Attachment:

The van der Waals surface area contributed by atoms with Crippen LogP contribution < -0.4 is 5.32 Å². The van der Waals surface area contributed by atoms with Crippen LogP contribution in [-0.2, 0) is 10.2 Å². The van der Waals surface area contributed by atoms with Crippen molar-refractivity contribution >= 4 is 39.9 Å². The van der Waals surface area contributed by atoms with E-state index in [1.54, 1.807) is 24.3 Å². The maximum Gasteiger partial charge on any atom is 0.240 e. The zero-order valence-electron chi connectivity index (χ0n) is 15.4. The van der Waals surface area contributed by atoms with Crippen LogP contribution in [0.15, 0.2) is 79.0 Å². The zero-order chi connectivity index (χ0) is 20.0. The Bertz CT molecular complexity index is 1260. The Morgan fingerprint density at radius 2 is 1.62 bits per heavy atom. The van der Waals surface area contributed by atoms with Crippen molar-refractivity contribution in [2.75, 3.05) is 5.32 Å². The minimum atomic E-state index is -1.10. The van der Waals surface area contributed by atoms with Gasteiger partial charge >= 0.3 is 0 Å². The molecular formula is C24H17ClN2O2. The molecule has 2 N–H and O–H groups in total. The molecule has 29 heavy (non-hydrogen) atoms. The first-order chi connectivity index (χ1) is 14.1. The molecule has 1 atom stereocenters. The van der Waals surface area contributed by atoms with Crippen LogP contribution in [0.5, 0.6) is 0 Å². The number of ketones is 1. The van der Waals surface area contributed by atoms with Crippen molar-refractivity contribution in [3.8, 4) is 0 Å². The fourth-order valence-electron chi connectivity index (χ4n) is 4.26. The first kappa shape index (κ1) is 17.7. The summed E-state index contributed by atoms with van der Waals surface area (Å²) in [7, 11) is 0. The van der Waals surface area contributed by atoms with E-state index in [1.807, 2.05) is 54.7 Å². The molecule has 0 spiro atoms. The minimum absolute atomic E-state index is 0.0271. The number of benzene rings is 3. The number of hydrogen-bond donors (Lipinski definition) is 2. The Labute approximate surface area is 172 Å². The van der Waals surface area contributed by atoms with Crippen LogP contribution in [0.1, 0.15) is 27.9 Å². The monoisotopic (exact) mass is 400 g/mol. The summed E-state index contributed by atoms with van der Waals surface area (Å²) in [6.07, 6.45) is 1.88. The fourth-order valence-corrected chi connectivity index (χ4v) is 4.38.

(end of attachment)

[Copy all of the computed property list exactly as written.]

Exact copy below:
The van der Waals surface area contributed by atoms with Crippen LogP contribution < -0.4 is 5.32 Å². The van der Waals surface area contributed by atoms with Crippen LogP contribution in [-0.2, 0) is 10.2 Å². The van der Waals surface area contributed by atoms with Crippen molar-refractivity contribution >= 4 is 39.9 Å². The van der Waals surface area contributed by atoms with E-state index in [1.54, 1.807) is 24.3 Å². The maximum Gasteiger partial charge on any atom is 0.240 e. The zero-order valence-electron chi connectivity index (χ0n) is 15.4. The van der Waals surface area contributed by atoms with Crippen LogP contribution in [0.15, 0.2) is 79.0 Å². The zero-order chi connectivity index (χ0) is 20.0. The Bertz CT molecular complexity index is 1260. The Morgan fingerprint density at radius 2 is 1.62 bits per heavy atom. The van der Waals surface area contributed by atoms with Crippen molar-refractivity contribution in [2.75, 3.05) is 5.32 Å². The minimum atomic E-state index is -1.10. The van der Waals surface area contributed by atoms with Gasteiger partial charge >= 0.3 is 0 Å². The molecular formula is C24H17ClN2O2. The molecule has 2 N–H and O–H groups in total. The molecule has 29 heavy (non-hydrogen) atoms. The first-order chi connectivity index (χ1) is 14.1. The molecule has 1 atom stereocenters. The van der Waals surface area contributed by atoms with Crippen LogP contribution in [0.5, 0.6) is 0 Å². The number of ketones is 1. The van der Waals surface area contributed by atoms with Crippen molar-refractivity contribution in [3.8, 4) is 0 Å². The fourth-order valence-electron chi connectivity index (χ4n) is 4.26. The first kappa shape index (κ1) is 17.7. The summed E-state index contributed by atoms with van der Waals surface area (Å²) in [7, 11) is 0. The van der Waals surface area contributed by atoms with E-state index in [1.807, 2.05) is 54.7 Å². The molecule has 0 spiro atoms. The minimum absolute atomic E-state index is 0.0271. The number of benzene rings is 3. The number of hydrogen-bond donors (Lipinski definition) is 2. The Labute approximate surface area is 172 Å². The van der Waals surface area contributed by atoms with Crippen LogP contribution in [0.1, 0.15) is 27.9 Å². The monoisotopic (exact) mass is 400 g/mol. The summed E-state index contributed by atoms with van der Waals surface area (Å²) in [6.07, 6.45) is 1.88. The fourth-order valence-corrected chi connectivity index (χ4v) is 4.38.